Poverty was front and center at a summit Thursday at the University of Illinois at Chicago, where local policymakers, union leaders, employers and academics focused on how to end poverty in Chicago within a generation.
You may have heard of Bessie Coleman, the pioneering African American pilot from Chicago. But there is much more to the history of black aviation in this town. And though that story has been largely forgotten, it’s now inspiring a new generation of aviators.
Chicagoan Tonika Johnson is using photography to educate people on the disparities she’s noticed within neighborhoods throughout the city.
Violence in Chicago sometimes leads to descriptions of the city as a “battleground” or “war zone.” But author Dexter Voisin says those narratives ignore the structural issues behind the violence in many communities.
A new book and sign campaign points out daily inequities in some of Chicago’s underserved neighborhoods. We speak with Jahmal Cole, CEO and founder of the nonprofit My Block, My Hood, My City.
As real estate development booms in pockets of the city, it feels like a new neighborhood is introduced every few months. This may seem like a relatively recent phenomenon, but in Chicago, the practice goes back decades. Geoffrey Baer explains.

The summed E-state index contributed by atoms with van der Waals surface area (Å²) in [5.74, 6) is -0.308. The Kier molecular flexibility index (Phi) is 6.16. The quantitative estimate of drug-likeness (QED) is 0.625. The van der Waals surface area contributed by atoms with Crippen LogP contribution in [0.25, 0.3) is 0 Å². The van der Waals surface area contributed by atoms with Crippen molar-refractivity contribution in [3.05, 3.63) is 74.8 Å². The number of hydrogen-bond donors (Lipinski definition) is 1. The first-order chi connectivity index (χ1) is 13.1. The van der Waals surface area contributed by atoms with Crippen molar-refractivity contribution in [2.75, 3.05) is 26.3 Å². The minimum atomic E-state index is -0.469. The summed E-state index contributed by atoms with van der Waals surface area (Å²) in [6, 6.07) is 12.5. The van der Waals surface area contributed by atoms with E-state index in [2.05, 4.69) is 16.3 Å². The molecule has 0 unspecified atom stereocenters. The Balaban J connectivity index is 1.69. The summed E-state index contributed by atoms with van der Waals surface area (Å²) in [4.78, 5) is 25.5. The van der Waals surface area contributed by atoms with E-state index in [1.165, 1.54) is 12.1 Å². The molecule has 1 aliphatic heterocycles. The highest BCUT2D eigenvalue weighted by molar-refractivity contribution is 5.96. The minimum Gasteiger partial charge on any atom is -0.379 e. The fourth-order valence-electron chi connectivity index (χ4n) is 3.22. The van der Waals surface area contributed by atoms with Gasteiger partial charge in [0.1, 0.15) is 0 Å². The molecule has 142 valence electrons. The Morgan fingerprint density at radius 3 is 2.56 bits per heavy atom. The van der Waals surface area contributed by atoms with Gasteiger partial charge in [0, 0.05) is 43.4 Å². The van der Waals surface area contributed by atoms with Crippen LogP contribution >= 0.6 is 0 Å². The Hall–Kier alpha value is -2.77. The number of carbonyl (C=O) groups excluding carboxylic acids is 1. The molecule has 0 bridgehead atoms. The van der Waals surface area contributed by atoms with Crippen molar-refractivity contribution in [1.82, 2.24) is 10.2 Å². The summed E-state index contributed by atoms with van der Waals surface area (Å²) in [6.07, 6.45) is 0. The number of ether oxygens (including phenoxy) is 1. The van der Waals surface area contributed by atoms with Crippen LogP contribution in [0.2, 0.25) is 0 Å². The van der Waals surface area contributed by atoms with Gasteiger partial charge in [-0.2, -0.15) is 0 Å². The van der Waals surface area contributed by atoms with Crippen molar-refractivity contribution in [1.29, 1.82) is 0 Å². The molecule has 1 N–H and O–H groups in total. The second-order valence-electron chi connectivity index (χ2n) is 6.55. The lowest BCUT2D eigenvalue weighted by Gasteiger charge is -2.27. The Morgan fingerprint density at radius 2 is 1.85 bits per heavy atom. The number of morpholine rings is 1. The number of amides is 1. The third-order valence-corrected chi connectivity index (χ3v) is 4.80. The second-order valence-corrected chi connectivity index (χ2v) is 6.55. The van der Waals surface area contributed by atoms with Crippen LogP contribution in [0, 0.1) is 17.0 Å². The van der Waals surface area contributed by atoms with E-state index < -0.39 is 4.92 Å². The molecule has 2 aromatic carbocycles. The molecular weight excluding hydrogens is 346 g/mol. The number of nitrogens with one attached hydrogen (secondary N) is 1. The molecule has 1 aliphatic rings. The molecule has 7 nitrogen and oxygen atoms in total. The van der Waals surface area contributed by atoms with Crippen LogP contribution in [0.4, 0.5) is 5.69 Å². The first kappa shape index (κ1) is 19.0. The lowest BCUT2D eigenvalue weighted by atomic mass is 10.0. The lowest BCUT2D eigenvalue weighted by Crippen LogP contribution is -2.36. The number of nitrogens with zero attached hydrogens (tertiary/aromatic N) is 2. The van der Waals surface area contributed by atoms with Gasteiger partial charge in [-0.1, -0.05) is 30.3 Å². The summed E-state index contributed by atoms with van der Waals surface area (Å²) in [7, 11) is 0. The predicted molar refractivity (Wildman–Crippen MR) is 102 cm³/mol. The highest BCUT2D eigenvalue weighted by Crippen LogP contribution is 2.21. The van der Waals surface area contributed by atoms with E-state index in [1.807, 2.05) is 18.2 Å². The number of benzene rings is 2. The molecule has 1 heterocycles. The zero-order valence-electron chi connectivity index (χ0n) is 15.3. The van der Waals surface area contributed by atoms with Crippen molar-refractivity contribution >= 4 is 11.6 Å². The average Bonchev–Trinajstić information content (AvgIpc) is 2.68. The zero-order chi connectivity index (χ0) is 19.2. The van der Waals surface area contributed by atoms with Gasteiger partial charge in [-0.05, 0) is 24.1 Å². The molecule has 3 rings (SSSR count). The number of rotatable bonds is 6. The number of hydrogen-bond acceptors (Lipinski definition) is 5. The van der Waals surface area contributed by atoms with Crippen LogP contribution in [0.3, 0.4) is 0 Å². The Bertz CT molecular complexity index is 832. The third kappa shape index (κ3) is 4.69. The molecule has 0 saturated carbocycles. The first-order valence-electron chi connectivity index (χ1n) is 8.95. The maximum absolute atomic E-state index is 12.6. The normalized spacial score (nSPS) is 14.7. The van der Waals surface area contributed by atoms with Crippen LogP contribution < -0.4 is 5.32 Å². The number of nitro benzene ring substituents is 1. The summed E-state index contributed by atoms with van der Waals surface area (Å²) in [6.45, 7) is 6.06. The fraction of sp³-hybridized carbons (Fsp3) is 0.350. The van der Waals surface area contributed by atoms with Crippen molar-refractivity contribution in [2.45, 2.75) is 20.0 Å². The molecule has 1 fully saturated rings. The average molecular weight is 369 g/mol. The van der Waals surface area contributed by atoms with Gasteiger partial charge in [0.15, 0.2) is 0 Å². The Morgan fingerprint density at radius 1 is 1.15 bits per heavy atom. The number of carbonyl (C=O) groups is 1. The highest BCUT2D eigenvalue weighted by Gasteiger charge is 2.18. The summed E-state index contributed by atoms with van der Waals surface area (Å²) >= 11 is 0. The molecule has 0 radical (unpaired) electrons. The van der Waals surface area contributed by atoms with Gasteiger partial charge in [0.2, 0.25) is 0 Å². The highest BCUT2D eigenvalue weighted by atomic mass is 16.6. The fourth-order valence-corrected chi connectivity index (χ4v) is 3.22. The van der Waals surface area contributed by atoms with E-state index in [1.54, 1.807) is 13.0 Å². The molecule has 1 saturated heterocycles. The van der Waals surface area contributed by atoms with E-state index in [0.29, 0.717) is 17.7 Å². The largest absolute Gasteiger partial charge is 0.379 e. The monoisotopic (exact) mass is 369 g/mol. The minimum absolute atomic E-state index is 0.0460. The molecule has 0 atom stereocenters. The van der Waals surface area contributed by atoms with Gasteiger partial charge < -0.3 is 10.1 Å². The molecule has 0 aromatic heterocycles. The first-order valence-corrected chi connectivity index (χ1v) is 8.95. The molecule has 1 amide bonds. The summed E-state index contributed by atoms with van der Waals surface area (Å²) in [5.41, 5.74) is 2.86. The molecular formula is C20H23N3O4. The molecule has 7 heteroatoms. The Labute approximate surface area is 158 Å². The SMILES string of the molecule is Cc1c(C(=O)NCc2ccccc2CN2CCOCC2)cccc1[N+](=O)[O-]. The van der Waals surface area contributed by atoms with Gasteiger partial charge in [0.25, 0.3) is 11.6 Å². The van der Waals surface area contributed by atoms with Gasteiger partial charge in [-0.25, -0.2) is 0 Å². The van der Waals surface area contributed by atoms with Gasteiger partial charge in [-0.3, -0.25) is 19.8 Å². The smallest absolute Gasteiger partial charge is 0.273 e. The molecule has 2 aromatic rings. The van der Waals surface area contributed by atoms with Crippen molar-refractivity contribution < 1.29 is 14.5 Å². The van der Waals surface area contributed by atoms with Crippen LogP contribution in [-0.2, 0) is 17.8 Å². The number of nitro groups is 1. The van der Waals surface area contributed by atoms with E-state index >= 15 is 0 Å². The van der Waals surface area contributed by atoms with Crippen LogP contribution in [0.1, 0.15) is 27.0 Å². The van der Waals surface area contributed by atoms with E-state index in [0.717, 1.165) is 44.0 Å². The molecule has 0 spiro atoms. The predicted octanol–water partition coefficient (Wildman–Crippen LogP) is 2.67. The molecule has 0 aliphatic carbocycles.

A new office aims to examine policy with equity and racial justice in mind. We speak with Candace Moore, who is leading the office.
From iconic Chicago landmarks to neighborhood parks, 350 Chicago-area residents share their favorite local places in the “Voices of the City” art project. Add your voice to the mix.
Chicago has the largest life expectancy gap of any big city in America. We speak with a researcher who says that while “there’s no easy answer” to the disparity, the city’s high degree of racial segregation clearly plays a role.
An analysis of 500 U.S. cities by NYU School of Medicine offers a startling view of Chicago, but a local physician says the city’s health inequities have been known for years. What’s causing that gap, and how can it be addressed?
A new South Side facility has increased access to trauma care in Chicago, where in 2015, 73 percent of majority black communities were located at least 5 miles from a trauma center, according to a new study.
Over the past two years, a newly formed coalition of health care institutions and professionals has raised $10.5 million to fund initiatives it deems vital to improving the life expectancy of West Side residents.
We speak with Terrence Roberts, a surviving member of the Little Rock Nine, about teaching students to promote equality in their communities.
It’s long been believed that residential segregation was a result of personal choices. But a new book argues segregation happened by design.
New data shows Chicago residents feel either immensely optimistic or pessimistic about the city based on factors like neighborhood, race and age. We take a closer look with the authors of the poll.